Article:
2) Durrell’s encounter with an extremely angry two toed sloth

Gerald Durrell was a British naturalist and zookeeper who founded the Durrell Wildlife Conservation Trust and the Jersey Zoo on the Channel Island of Jersey in 1959. In one of his books titled “Three Singles to Adventure, Chapter Three: The Monstrous Animal and Sloth Songs”, Durrell recounted how he and his friend were attacked by a large and extremely angry two toed sloth; one of the specimens they retrieved during their animal collection expedition in British Guiana.

According to Durrell, the sloth was able to rip off his pyjama trousers from knee to ankle with one effortless slash. Apparently, the sloth had escaped from a wooden cage that was constructed for it in the animal house few hours earlier after Durrell secured it from local.

The sloth had ripped off the wooden spats that were nailed across the front of the cage to contain it and was roaming aimless on the ground making scrunching sounds and hisses. The strange noises from the animal house woke Durrell up from his sleep and prompted him to lunge straight into the animal room to find out what was happening.

In Durrell’s own words:

I glanced around in the dim light and saw Cuthbert sitting on a tier of cages, managing to look mentally defective and indignant at the same time. As I stepped further into the room something long and thin whipped out from behind the door and ripped my pyjama trousers from knee to ankle with one effortless slash.
(Durrell, 1954)

His friend had barely escaped the fore-claws of the sloth by a fraction of an inch when he came striding majestically into the room trying to inquire why Durrell was hammering loudly at two o’clock in the morning. (Durrell was reconstructing the ruptured caged so as to fit the sloth back into it for the rest of the night).

It took the two grown men a few awkward moments to get a hold of the sloth and put it back into the newly reconstructed cage.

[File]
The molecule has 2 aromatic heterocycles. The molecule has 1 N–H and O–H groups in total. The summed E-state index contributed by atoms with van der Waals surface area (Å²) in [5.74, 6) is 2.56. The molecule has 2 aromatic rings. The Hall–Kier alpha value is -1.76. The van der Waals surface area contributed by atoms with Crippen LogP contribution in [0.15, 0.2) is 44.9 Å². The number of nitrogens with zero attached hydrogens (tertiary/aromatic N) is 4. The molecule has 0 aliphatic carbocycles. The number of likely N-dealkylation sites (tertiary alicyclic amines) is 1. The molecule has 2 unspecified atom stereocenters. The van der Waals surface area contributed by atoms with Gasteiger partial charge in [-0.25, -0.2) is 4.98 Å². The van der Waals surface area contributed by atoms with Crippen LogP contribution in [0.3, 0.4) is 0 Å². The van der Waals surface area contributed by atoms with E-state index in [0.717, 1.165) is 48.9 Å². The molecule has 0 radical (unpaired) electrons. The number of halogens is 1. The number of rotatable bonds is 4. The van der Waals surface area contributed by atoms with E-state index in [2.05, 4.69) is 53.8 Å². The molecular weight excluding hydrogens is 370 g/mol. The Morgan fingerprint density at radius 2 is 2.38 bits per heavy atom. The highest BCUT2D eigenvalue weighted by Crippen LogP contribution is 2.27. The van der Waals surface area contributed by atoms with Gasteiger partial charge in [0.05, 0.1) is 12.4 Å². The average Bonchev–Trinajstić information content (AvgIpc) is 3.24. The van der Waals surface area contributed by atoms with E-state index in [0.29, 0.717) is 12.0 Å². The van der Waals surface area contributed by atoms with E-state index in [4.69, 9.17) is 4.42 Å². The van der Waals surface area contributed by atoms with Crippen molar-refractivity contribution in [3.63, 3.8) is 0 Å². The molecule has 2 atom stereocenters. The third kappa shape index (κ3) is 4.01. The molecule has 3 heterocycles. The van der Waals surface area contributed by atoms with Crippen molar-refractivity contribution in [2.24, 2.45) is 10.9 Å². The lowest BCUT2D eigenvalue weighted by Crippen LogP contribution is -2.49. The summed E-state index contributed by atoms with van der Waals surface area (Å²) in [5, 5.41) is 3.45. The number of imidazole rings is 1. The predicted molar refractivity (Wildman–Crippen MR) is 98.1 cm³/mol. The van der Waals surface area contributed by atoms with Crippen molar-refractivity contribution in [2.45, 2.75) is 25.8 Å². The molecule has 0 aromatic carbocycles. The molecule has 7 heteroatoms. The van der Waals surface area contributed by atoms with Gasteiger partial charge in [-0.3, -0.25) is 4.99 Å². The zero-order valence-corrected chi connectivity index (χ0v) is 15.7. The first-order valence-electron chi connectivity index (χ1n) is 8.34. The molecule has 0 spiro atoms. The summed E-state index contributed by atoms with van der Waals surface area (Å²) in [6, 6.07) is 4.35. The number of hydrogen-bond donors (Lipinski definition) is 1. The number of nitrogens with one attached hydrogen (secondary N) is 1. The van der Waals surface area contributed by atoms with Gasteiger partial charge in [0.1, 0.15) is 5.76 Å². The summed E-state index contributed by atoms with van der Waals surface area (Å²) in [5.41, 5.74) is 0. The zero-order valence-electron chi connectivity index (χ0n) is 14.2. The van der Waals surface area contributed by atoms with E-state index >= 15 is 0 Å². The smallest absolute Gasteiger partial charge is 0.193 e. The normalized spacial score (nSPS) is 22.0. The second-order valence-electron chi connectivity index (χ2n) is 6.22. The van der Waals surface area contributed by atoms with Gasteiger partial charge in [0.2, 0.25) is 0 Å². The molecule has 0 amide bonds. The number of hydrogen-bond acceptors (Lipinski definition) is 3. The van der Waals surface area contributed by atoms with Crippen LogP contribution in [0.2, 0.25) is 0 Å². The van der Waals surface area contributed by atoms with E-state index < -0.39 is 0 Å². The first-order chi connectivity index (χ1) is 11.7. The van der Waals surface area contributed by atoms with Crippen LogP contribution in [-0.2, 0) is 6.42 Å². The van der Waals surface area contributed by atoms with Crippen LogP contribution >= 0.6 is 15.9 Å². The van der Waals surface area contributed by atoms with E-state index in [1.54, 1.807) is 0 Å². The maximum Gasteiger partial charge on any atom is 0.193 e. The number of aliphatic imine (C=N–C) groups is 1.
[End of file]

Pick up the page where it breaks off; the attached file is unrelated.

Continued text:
3) A flying and biting sloth

During an interview, Boing Boing had with Dr. Donald E. Moore, a sloth biologist at Smithsonian’s National Zoo, Washington, D.C, Moore narrated an experience that was both shocking and fascinating at the same time.

Moore claimed to be the only biologist at that time to be bitten by a sloth. He harked back to an incident where a female individual on one faithful day, for no apparent reason, came rushing towards him upside down along a vine, pulled his hand into her mouth and bit savagely.

You can find more stories and documentaries of real life sloth attacks with just a quick search on google.

In Conclusion: Are sloths dangerous to humans?

Sloths, like many other animals, are unique creatures in their own right. They are not predators that would try to sneak up on humans and other animals to make a meal off their shoulder bones and flesh. They are prey animals that are hunted by a declining set of natural predators and will only defend themselves when threatened and harassed.

Sloth attacks can be very fatal because these animals possess a sophisticated set of defensive tools they use to inflict serious injuries on their aggressors.

The handling of sloths in the wild and sanctuaries (for no genuine reason) is discouraged for an additional reason that it compromises their general welfare.

Unless you want to get mauled and develop scratches you want to remember for the rest of your life, it’s never a good idea to try and test the patience of an adult sloth!


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Cite this Article (APA Format)

Bunu. M. (2020, March 4). Are sloths dangerous?. Retrieved from http://emborawild.com/are-sloths-dangerous/